Published On: 13 July 2023Categories: GEO Blue Planet, News

The marine pollution problem may have only started in the 1950s, but it is already impacting every part of our ocean. Now, by harmonizing data, standardizing monitoring methods, leveraging technology, and harnessing the power of a global community, the Integrated Marine Debris Observing System (IMDOS) aims to support and strengthen marine debris research and inform action to tackle this growing global problem.

Knowing where plastic is, where it comes from, and how it interacts with winds, currents, and marine life is vital for developing policies and actions to tackle this global issue. “Maximenko and his collaborator shared a vision of a community working together to create a global observing system for marine debris,” says Dr Artur Palacz (Institute of Oceanology, Polish Academy of Sciences, and project officer at the International Ocean Carbon Coordination Project). The Integrated Marine Debris Observing System (IMDOS) has brought that vision to life.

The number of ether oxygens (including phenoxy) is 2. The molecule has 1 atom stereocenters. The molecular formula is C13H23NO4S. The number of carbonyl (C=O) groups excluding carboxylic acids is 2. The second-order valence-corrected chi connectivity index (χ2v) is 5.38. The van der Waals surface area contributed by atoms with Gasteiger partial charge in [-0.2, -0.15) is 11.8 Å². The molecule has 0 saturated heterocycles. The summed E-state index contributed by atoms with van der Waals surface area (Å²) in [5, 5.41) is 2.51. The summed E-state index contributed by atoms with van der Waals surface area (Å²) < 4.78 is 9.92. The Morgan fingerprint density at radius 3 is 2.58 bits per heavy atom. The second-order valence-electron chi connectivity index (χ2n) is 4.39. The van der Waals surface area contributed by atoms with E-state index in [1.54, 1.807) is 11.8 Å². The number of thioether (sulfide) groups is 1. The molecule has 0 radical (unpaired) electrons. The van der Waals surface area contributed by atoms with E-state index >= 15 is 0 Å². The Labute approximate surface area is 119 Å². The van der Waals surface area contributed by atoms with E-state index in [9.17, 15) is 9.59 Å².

IMDOS has been developed as a joint project between the Group on Earth Observations (GEO) Blue Planet Initiative, the Global Ocean Observing System (GOOS) and the UNEP Global Partnership on Plastic Pollution and Marine Litter (GPML). An Interim Steering Committee is guiding its development. Supported by funding from the European Union through the EU4OceanObs and H2020 EuroSea, Palacz, alongside Dr Audrey Hasson (Mercator Ocean International/GEO Blue Planet EU Office) and Dr Mine Tekman (Consultant for GEO Blue Planet), is acting as coordinator for IMDOS.

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